cause the first placement manager to conduct, using an index on the first subset of the plurality of placement policies, a search for a placement policy applicable to the application execution environment.

32. The system as recited in claim 31, wherein the search is based at least in part on one or more of: (a) an identifier of a client of a provider network on whose behalf the application execution environment is to be launched, or (b) a category of the application execution environment.

33. The system as recited in claim 28, wherein the one or more computing devices comprise further executable instructions that when executed on or across the one or more processors further cause the one or more computing devices to:

generate an executable program which implements at least some placement policies of the first subset; and
transmit, to the first placement manager, the executable program.

34. The system as recited in claim 28, wherein the one or more computing devices comprise further executable instructions that when executed on or across the one or more processors further cause the one or more computing devices to:

cause one or more attributes of a launch request for the application execution environment to be provided as input to the executable program at the first placement manager, wherein the output produced by the executable program comprises a ranked list of candidate resources for launching the application execution environment, and wherein the ranked list includes the selected resource.

35. One or more non-transitory computer-accessible storage media storing program instructions that when executed on or across one or more processors cause one or more computer systems to:

store a plurality of placement policies indicating respective criteria for selecting resources at which application execution environments are launched, wherein indications of at least some placement policies of the plurality are received in respective programmatic requests directed to a computing service;
identify, based at least in part on respective applicability rules of the placement policies, (a) a first subset of the plurality of placement policies to be enforced at a first placement manager of a plurality of placement managers of the computing service, and (b) a second subset of placement policies of the plurality of placement policies to be enforced at a second placement manager of the plurality of placement managers, wherein at least one placement policy of the first subset is not in the second subset; and
cause to be selected, by the first placement manager, a resource to launch an application execution environment, wherein the selection is based at least in part on a representation of the first subset received at the first placement manager.

36. The one or more non-transitory computer-accessible storage media as recited in claim 35, storing further program instructions that when executed on or across the one or more processors further cause the one or more computer systems to:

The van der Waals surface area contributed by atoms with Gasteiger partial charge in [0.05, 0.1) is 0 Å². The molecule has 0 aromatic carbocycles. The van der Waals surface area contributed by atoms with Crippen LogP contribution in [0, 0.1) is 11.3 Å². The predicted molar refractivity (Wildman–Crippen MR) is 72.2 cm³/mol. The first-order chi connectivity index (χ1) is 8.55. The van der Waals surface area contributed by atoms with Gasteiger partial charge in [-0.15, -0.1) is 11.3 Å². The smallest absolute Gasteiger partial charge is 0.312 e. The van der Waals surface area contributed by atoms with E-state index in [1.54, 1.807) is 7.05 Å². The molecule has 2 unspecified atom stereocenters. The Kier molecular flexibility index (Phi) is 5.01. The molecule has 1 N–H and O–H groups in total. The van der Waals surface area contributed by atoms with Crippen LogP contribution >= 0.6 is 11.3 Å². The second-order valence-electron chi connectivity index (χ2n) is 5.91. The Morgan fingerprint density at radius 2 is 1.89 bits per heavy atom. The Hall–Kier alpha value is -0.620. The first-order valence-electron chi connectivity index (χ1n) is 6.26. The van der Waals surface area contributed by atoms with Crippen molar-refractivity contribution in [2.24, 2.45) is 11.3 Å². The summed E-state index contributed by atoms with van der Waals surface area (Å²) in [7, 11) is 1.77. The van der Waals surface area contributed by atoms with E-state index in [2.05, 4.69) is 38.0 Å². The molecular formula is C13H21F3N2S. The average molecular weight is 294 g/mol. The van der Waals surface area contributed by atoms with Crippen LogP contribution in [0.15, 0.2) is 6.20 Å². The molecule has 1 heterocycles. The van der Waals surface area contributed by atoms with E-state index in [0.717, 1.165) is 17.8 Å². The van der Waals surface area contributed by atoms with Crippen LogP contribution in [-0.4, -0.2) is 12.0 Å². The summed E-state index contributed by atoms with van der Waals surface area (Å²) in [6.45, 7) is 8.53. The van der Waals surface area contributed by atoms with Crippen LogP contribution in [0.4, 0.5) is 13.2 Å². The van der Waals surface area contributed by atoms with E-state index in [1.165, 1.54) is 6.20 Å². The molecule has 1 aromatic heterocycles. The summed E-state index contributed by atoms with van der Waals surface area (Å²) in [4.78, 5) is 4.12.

cause to be cached, at the first placement manager, at least some placement policies of the first subset.

37. The one or more non-transitory computer-accessible storage media as recited in claim 35, wherein the first placement manager is located at a first data center of a provider network, and wherein the second placement manager is located at a second data center of the provider network.

38. The one or more non-transitory computer-accessible storage media as recited in claim 35, storing further program instructions that when executed on or across the one or more processors further cause the one or more computer systems to:

cause the first placement manager to conduct, using an index on the first subset of the plurality of placement policies, a search for a placement policy applicable to the application execution environment.

39. The one or more non-transitory computer-accessible storage media as recited in claim 35, wherein the application execution environment comprises an operating system of an un-virtualized host.

40. The one or more non-transitory computer-accessible storage media as recited in claim 35, storing further program instructions that when executed on or across the one or more processors further cause the one or more computer systems to:

generate an executable program which implements at least some placement policies of the first subset; and
transmit, to the first placement manager, the executable program.
Patent History
Publication number: 20200249977
Type: Application
Filed: Apr 3, 2020
Publication Date: Aug 6, 2020
Applicant: Amazon Technologies, Inc. (Seattle, WA)
Inventors: Joshua Dawie Mentz (Cape Town), Diwakar Gupta (Seattle, WA), Michael Groenewald (Cape Town), Alan Hadley Goodman (Issaquah, WA), Marnus Freeman (Rouxville)
Application Number: 16/839,789
Classifications
International Classification: G06F 9/455 (20060101);